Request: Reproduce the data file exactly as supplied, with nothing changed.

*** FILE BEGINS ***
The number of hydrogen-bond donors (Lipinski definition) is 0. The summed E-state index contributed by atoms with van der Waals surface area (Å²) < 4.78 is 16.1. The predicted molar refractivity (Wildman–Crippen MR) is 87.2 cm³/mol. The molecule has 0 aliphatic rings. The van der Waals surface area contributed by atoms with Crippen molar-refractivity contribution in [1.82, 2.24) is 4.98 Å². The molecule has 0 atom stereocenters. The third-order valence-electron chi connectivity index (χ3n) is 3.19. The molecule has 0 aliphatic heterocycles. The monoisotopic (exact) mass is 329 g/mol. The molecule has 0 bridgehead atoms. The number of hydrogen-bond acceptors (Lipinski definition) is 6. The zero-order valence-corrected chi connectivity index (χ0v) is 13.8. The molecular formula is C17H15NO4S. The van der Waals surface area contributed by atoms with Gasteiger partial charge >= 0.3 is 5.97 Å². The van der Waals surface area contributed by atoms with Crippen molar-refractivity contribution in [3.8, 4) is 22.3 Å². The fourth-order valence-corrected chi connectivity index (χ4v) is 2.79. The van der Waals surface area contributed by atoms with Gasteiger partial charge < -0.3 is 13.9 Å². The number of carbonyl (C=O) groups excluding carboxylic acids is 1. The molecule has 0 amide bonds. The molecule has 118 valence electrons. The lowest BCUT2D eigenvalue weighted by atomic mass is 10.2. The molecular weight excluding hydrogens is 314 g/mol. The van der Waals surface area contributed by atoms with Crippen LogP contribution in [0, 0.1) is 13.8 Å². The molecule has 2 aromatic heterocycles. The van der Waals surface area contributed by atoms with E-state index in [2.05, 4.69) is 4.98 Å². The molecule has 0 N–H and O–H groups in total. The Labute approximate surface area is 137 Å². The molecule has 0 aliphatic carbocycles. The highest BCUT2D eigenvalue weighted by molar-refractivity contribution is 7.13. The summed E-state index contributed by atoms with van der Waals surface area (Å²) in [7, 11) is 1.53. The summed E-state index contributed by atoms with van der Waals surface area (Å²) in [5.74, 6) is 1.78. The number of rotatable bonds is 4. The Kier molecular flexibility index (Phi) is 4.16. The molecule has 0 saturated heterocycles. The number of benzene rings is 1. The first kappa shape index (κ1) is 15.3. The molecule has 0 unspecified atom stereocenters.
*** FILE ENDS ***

The number of hydrogen-bond donors (Lipinski definition) is 0. The summed E-state index contributed by atoms with van der Waals surface area (Å²) < 4.78 is 16.1. The predicted molar refractivity (Wildman–Crippen MR) is 87.2 cm³/mol. The molecule has 0 aliphatic rings. The van der Waals surface area contributed by atoms with Crippen molar-refractivity contribution in [1.82, 2.24) is 4.98 Å². The molecule has 0 atom stereocenters. The third-order valence-electron chi connectivity index (χ3n) is 3.19. The molecule has 0 aliphatic heterocycles. The monoisotopic (exact) mass is 329 g/mol. The molecule has 0 bridgehead atoms. The number of hydrogen-bond acceptors (Lipinski definition) is 6. The zero-order valence-corrected chi connectivity index (χ0v) is 13.8. The molecular formula is C17H15NO4S. The van der Waals surface area contributed by atoms with Gasteiger partial charge >= 0.3 is 5.97 Å². The van der Waals surface area contributed by atoms with Crippen molar-refractivity contribution in [3.8, 4) is 22.3 Å². The fourth-order valence-corrected chi connectivity index (χ4v) is 2.79. The van der Waals surface area contributed by atoms with Gasteiger partial charge < -0.3 is 13.9 Å². The number of carbonyl (C=O) groups excluding carboxylic acids is 1. The molecule has 0 amide bonds. The molecule has 118 valence electrons. The lowest BCUT2D eigenvalue weighted by atomic mass is 10.2. The molecular weight excluding hydrogens is 314 g/mol. The van der Waals surface area contributed by atoms with Crippen LogP contribution in [0, 0.1) is 13.8 Å². The molecule has 2 aromatic heterocycles. The van der Waals surface area contributed by atoms with E-state index in [2.05, 4.69) is 4.98 Å². The molecule has 0 N–H and O–H groups in total. The Labute approximate surface area is 137 Å². The molecule has 0 aliphatic carbocycles. The highest BCUT2D eigenvalue weighted by molar-refractivity contribution is 7.13. The summed E-state index contributed by atoms with van der Waals surface area (Å²) in [7, 11) is 1.53. The summed E-state index contributed by atoms with van der Waals surface area (Å²) in [5.74, 6) is 1.78. The number of rotatable bonds is 4. The Kier molecular flexibility index (Phi) is 4.16. The molecule has 0 saturated heterocycles. The number of benzene rings is 1. The first kappa shape index (κ1) is 15.3. The molecule has 0 unspecified atom stereocenters.